Johnson: #NBA Is Correct For Wanting #Knicks and #Nets To Play (Updated)

Derrel “Jazz” Johnson,

In the wake of Hurricane Sandy, the NBA decided against postponing Thursday night’s highly anticipated season opener for the Brooklyn Nets. As you certainly know by now, though, New York City’s Mayor, Michael Bloomberg, has recommended that the NBA cancel the game, and they have.

The game will not be played since millions of people in the tri-state area are without power and the New York City subway system, upon which Barclays Center is said to rely, won’t be fully functional for days, if not weeks.

Still, having the game played as scheduled would have probably been the right thing to do…

Center view Nets game Barclays Center

Barclays Center

The NBA would have been wrong if they decided to postpone Thursday’s game between the Brooklyn Nets and the New York Knicks because I don’t believe that the fans ability or inability to get to the arena should be a deciding factor.

Back in December 2010, when the Nets were still in New Jersey, I remember braving a blizzard to get to Newark’s Prudential Center. The NBA didn’t postpone that game, despite the fact that over a foot of snow had fallen in the New York City area.

My usual route to “The Rock” was taking the the A train to Chambers Street, then switching to the PATH to Newark. As I paid my fare and waited on the platform of the PATH train, I was told there were no trains running to Newark.

I then walked upstairs and discussed with a PATH employee my options of going to the arena. PATH trains were not running to my destination, and neither was New Jersey Transit. Luckily, I met two die-hard Nets fans who were also headed to the game, and we decided to take the PATH to Journal Square in Jersey City and catch a cab from there.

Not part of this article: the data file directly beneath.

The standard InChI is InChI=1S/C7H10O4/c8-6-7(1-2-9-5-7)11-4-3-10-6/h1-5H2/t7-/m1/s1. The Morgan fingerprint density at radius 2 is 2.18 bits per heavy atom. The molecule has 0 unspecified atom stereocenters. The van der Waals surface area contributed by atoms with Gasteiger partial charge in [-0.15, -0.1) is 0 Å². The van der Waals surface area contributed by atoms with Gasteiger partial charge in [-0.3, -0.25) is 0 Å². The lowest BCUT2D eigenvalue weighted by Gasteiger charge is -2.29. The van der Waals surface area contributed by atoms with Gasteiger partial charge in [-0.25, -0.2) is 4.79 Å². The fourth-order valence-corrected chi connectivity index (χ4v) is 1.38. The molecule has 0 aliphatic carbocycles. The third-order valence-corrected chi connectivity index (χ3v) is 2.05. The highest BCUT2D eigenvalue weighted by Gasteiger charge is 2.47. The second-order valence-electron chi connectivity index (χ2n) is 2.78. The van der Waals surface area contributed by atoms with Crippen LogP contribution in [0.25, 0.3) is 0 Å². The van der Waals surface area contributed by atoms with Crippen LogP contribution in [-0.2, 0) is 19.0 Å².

Upon arrival in Jersey City, there were few cabs running, and the few that were wanted three times the regular rate. As we debated our options, I went to a drug store to buy a hat. I ended up having to purchase a children’s hat because it was the only one left, and yes, it barely fit.

After we went over the remaining options, we decided to pay $30 each and have a man in a minivan drop us off at the Prudential Center.

We arrived in time to catch the beginning of the game, and the crowd of 11,514 was very energetic. The game wasn’t the best, and the Orlando Magic defeated the pre-Deron Williams Nets, 104-88. I have fond memories of that night that don’t involve the actual game, and I also met a good friend who I still speak with today.

On Thursday evening, there will be no snow and no rain, but there probably won’t be much subway service, either. It would have been difficult for Nets and Knicks to navigate their way to Barclays Center.

What there would have been, though, were fond memories for those who would have sacrificed and attended. And who knows? There may have been a few future friendships forged, as well.

In some ways, postponing the game makes sense, but rescheduling is going to present a logistical nightmare for the NBA.

And at the end of the day, it just doesn’t seem right that the Nets will open their new arena against the Toronto Raptors.

Right now, 11 subway lines that cross Barclays Center will not be functional, but by Thursday evening, some of the service will have been restored. It’s a game that should have happened.

It certainly would have been better than that December 2010 matchup between the Nets and the Magic.

Derrel “Jazz” Johnson is a Contributor to and is the Founder of the Razz and Jazz Sports BlogYou can follow him on Twitter @razzjazzsports